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So… “What do you know about our company?”
You’re almost guaranteed to hear this question during a job interview. Even if you hadn’t even heard of the company before applying for the job, you don’t want to be remembered as the person who gave the answer “jack diddly squat?”
As simple as it may seem, this question could either make or break your interview, depending on how you answer.
Fear not — this question isn’t as scary as it seems. With some careful research before your interview, you can gather all the information you need to seamlessly and successfully answer this question and leave a positive impression on your interviewer.
When an interviewer asks this question, they’re not actually interested in hearing the entire detailed history of their company — they’re trying to figure out if you even bothered to prepare for the interview.
Knowing the history and details of a company will make you a more appealing candidate to the interviewer, especially if your own personal goals align with those of the company’s.
Many people assume that they will learn everything they need to know about the company during the actual interview and don’t even think to do any research before going in. You need to come to the interview with background knowledge of the company to successfully answer this question.
You should try to learn more about the hiring manager and what they do on a daily basis. Don’t be a robot — the secret to turning an interview from an awkward script-reading into a real human conversation is to understand the company, the hiring manager, and what they do.
Remember to share an appropriate amount of knowledge — don’t be creepy.
Even if your interviewer turns out to be painfully boring, you should come prepared with enough background information to impress them. Interviewers look for people who are genuine and enthusiastic, but even if you’re neither of these things, you can trick your interviewer with some pre-interview research of the company.
“I really appreciate your mission to provide high-quality affordable healthcare, and your commitment to providing education about how to make informed choices and lead healthy lives. I greatly respect your efforts to provide healthcare and education to countries abroad with your local partner organizations. Your commitment to creating a healthier world for everyone resonates with my desire to help and educate others.”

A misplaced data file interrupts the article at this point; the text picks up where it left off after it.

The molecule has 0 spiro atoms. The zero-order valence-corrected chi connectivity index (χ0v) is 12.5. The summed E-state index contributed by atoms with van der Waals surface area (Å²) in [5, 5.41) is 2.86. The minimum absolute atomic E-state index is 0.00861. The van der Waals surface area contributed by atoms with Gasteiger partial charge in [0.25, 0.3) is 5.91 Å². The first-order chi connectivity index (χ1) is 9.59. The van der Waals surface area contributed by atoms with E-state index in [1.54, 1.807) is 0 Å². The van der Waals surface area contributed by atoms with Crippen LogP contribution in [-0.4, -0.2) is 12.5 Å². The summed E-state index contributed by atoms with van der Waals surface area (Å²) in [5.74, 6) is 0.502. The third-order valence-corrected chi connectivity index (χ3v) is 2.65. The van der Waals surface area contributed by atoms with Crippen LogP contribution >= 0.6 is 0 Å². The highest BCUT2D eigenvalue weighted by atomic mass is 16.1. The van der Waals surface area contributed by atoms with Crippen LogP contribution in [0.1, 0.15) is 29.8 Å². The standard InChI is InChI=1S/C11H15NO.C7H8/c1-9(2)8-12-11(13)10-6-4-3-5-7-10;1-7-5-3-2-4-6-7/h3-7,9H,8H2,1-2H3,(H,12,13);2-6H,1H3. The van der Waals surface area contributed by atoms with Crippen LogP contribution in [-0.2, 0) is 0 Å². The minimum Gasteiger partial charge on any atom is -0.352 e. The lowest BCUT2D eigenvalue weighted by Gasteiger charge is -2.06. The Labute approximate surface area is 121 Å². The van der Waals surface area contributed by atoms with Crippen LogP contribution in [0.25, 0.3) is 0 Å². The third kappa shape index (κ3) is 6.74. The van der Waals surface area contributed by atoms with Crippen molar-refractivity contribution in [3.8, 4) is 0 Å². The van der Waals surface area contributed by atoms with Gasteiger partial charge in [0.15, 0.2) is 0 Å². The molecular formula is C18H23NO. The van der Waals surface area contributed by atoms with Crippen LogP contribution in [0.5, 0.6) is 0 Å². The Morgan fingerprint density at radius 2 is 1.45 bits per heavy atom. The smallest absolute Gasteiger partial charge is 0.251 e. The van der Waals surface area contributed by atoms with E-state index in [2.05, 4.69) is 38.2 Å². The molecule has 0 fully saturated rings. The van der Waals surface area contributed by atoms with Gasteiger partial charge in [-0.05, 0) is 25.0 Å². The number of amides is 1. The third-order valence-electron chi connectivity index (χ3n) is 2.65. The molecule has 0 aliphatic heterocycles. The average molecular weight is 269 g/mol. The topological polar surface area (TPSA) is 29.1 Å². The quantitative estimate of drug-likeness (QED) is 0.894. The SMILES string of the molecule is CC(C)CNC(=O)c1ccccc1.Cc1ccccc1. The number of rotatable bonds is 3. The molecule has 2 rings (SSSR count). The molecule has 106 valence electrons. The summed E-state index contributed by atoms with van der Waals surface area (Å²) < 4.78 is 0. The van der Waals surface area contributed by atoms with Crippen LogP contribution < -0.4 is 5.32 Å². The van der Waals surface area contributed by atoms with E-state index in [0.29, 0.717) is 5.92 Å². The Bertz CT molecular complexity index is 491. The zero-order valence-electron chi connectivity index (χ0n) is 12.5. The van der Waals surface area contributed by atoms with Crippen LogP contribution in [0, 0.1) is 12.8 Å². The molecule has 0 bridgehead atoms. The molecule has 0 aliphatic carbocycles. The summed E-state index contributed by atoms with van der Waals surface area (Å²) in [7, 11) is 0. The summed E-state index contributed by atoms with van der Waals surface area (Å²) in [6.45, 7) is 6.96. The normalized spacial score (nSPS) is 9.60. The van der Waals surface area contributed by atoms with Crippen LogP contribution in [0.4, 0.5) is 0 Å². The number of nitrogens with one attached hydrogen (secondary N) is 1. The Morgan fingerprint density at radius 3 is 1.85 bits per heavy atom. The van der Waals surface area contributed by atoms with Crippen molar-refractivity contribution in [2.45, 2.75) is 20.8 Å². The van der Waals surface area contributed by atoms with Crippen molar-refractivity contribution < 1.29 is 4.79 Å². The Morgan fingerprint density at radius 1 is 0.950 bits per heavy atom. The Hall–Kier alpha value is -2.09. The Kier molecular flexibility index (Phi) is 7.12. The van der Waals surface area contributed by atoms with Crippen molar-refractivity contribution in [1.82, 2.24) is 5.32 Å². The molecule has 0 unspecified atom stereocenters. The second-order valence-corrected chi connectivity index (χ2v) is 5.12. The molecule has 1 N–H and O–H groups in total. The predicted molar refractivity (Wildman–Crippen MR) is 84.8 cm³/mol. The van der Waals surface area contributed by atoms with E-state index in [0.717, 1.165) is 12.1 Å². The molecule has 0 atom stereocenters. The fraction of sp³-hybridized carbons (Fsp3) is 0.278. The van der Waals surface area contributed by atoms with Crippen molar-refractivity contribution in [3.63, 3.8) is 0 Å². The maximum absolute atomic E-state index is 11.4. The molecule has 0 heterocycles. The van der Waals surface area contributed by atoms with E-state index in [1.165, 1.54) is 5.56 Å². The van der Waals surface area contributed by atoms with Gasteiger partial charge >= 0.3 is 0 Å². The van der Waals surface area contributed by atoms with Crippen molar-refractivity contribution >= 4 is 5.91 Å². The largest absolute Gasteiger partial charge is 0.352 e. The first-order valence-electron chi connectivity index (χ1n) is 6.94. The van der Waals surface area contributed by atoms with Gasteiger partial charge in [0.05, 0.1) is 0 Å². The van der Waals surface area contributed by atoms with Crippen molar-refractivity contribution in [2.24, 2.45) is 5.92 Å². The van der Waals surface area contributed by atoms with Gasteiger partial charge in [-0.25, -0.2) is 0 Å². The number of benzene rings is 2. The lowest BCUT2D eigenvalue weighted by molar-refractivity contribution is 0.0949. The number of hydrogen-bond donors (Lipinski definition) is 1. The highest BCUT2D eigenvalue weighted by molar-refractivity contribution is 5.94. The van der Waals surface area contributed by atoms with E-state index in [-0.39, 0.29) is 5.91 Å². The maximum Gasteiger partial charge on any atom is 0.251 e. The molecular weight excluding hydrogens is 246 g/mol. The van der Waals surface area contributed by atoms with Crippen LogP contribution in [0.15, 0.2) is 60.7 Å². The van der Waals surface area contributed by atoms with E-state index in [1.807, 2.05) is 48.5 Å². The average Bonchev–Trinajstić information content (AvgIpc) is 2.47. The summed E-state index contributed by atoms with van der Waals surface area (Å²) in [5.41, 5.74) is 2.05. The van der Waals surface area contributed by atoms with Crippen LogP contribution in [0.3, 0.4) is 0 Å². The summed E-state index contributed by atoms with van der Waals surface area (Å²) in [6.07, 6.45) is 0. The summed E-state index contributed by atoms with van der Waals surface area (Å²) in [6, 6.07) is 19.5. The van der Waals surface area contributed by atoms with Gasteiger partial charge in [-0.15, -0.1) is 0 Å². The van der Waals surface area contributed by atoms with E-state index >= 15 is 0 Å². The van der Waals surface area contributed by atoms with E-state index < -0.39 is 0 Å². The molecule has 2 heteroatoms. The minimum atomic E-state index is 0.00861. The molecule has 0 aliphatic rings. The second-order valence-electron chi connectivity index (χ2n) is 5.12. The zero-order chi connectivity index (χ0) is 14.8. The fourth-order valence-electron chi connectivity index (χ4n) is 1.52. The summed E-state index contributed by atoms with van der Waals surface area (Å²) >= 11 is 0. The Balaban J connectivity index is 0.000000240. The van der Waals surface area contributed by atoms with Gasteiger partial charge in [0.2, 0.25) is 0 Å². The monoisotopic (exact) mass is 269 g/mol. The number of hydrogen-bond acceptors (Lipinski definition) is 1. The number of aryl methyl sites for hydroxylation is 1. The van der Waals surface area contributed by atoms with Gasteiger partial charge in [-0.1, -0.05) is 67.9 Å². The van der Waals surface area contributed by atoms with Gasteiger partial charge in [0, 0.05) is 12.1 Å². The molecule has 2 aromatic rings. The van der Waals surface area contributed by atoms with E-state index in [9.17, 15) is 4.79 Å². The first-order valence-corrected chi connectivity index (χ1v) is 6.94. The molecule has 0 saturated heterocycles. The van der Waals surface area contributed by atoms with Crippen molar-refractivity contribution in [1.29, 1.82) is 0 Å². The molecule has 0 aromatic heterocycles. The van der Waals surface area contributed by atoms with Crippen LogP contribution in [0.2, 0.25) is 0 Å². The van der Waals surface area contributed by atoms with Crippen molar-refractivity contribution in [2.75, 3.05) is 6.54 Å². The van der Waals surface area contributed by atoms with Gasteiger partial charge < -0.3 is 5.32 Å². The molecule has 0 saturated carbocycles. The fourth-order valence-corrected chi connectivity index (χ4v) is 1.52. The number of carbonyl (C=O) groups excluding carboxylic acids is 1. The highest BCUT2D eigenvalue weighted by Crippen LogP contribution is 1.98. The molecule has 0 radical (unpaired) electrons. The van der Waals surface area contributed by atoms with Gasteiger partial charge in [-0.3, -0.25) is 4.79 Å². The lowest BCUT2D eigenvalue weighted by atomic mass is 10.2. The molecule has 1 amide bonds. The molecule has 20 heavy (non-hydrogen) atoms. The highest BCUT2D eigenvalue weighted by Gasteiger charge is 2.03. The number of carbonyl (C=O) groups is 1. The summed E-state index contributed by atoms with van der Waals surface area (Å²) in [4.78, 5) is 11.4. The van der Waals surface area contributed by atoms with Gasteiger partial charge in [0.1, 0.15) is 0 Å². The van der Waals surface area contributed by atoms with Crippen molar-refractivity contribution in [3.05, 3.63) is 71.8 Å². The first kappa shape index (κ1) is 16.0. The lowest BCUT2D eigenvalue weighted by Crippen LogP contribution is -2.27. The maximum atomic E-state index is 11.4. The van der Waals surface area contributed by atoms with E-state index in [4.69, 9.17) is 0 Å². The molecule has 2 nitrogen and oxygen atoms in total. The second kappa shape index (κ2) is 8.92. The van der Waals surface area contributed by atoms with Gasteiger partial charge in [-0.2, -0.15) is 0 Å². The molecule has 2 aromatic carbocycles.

This answer shows that the candidate has researched the company, while also showing that they sharing their goals and values. This demonstrates that they not only know the mission of the company — they understand why it was founded and their long term goals.
“Your company was founded in 2008 with the intent to further the reality of solar energy for utility, corporate, and commercial businesses, regardless of government incentives. Initially your company was focused on residential solar, but after widespread success began to focus on commercial rooftop PV, and later becoming a leader in full-scale solar projects.
You have positive reviews online stating that you have great opportunities for growth, good locations, and that you’re a very security and safety-conscious company. I am excited by these reviews and opportunities for growth, as I would like to succeed and grow with your company.”
This is a good answer because it shows knowledge of why the company was founded, their products and services, and their history and successes. This answer also uses terminology of the specific industry, which shows that the candidate is informed and familiar with the industry. This answer shows that they have taken the time to read reviews of the company and that they were motivated by the results.
You should show that you understand the company’s mission, and how you would help them succeed. Prepare a condensed statement on how your qualifications and experiences can help in reaching their goals. Convey your knowledge with a positive attitude, but don’t be over the top. You want to come off as pleasant and enthusiastic, not psychotic.
When you learn about the details and history of a company, it helps you come up with your own questions for the interviewer. You may even discover that the more you learn about a company, the more passionate and excited you become about the career or industry itself.
Reciting a memorized script of information won’t make you stand out as a potential employee. Researching employers and organizations not only helps you get a job, but also helps you better understand what you’re looking for in an employer or a career. And remember — don’t be creepy.
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